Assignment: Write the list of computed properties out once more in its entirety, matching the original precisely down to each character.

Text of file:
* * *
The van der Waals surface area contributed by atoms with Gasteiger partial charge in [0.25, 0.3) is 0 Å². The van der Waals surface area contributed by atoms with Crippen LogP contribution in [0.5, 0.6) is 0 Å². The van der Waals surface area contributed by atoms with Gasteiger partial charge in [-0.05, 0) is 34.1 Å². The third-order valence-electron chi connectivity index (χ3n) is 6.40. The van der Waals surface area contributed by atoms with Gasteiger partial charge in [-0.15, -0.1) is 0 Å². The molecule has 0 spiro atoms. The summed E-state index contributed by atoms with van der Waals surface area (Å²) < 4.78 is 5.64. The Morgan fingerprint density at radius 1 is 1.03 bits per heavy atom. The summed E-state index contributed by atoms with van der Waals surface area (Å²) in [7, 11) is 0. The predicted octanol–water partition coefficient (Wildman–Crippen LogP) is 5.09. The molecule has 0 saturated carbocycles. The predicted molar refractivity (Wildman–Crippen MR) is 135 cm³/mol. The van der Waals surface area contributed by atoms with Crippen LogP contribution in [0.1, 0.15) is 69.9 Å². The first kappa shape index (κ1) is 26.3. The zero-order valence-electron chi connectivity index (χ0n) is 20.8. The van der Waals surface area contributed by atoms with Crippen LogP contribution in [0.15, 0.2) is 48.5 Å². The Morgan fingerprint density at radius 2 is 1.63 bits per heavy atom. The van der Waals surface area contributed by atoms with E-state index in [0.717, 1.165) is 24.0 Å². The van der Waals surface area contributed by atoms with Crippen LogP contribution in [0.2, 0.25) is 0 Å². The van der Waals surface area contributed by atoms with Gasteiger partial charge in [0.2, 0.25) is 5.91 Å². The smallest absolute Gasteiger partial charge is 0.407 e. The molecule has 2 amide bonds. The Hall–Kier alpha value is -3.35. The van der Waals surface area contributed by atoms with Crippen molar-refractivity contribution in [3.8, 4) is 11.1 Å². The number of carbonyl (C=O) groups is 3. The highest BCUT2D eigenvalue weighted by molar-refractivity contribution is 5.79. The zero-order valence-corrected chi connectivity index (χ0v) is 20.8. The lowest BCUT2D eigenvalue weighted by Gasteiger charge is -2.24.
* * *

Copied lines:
The van der Waals surface area contributed by atoms with Gasteiger partial charge in [0.25, 0.3) is 0 Å². The van der Waals surface area contributed by atoms with Crippen LogP contribution in [0.5, 0.6) is 0 Å². The van der Waals surface area contributed by atoms with Gasteiger partial charge in [-0.05, 0) is 34.1 Å². The third-order valence-electron chi connectivity index (χ3n) is 6.40. The van der Waals surface area contributed by atoms with Gasteiger partial charge in [-0.15, -0.1) is 0 Å². The molecule has 0 spiro atoms. The summed E-state index contributed by atoms with van der Waals surface area (Å²) < 4.78 is 5.64. The Morgan fingerprint density at radius 1 is 1.03 bits per heavy atom. The summed E-state index contributed by atoms with van der Waals surface area (Å²) in [7, 11) is 0. The predicted octanol–water partition coefficient (Wildman–Crippen LogP) is 5.09. The molecule has 0 saturated carbocycles. The predicted molar refractivity (Wildman–Crippen MR) is 135 cm³/mol. The van der Waals surface area contributed by atoms with Crippen LogP contribution in [0.1, 0.15) is 69.9 Å². The first kappa shape index (κ1) is 26.3. The zero-order valence-electron chi connectivity index (χ0n) is 20.8. The van der Waals surface area contributed by atoms with Crippen LogP contribution in [0.15, 0.2) is 48.5 Å². The Morgan fingerprint density at radius 2 is 1.63 bits per heavy atom. The van der Waals surface area contributed by atoms with E-state index in [0.717, 1.165) is 24.0 Å². The van der Waals surface area contributed by atoms with Crippen LogP contribution in [0.2, 0.25) is 0 Å². The van der Waals surface area contributed by atoms with Gasteiger partial charge in [0.2, 0.25) is 5.91 Å². The smallest absolute Gasteiger partial charge is 0.407 e. The molecule has 2 amide bonds. The Hall–Kier alpha value is -3.35. The van der Waals surface area contributed by atoms with Crippen molar-refractivity contribution in [3.8, 4) is 11.1 Å². The number of carbonyl (C=O) groups is 3. The highest BCUT2D eigenvalue weighted by molar-refractivity contribution is 5.79. The zero-order valence-corrected chi connectivity index (χ0v) is 20.8. The lowest BCUT2D eigenvalue weighted by Gasteiger charge is -2.24.